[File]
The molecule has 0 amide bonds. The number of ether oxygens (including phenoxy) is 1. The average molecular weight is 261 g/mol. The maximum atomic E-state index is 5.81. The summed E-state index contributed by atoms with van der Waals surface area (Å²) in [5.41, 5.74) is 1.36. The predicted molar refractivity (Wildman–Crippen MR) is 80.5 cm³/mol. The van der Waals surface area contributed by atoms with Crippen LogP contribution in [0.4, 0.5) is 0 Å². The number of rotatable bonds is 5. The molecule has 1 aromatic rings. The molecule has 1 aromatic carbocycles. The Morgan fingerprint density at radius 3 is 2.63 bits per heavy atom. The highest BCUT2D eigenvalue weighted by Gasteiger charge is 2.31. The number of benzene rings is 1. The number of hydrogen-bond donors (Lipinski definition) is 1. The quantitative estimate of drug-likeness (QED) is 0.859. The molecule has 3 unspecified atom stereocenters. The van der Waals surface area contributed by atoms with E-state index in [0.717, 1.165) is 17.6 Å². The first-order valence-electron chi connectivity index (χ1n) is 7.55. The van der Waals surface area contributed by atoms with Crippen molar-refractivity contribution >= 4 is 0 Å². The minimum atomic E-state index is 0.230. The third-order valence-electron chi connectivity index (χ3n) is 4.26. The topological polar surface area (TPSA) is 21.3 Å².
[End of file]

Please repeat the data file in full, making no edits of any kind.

The molecule has 0 amide bonds. The number of ether oxygens (including phenoxy) is 1. The average molecular weight is 261 g/mol. The maximum atomic E-state index is 5.81. The summed E-state index contributed by atoms with van der Waals surface area (Å²) in [5.41, 5.74) is 1.36. The predicted molar refractivity (Wildman–Crippen MR) is 80.5 cm³/mol. The van der Waals surface area contributed by atoms with Crippen LogP contribution in [0.4, 0.5) is 0 Å². The number of rotatable bonds is 5. The molecule has 1 aromatic rings. The molecule has 1 aromatic carbocycles. The Morgan fingerprint density at radius 3 is 2.63 bits per heavy atom. The highest BCUT2D eigenvalue weighted by Gasteiger charge is 2.31. The number of benzene rings is 1. The number of hydrogen-bond donors (Lipinski definition) is 1. The quantitative estimate of drug-likeness (QED) is 0.859. The molecule has 3 unspecified atom stereocenters. The van der Waals surface area contributed by atoms with E-state index in [0.717, 1.165) is 17.6 Å². The first-order valence-electron chi connectivity index (χ1n) is 7.55. The van der Waals surface area contributed by atoms with Crippen molar-refractivity contribution >= 4 is 0 Å². The minimum atomic E-state index is 0.230. The third-order valence-electron chi connectivity index (χ3n) is 4.26. The topological polar surface area (TPSA) is 21.3 Å².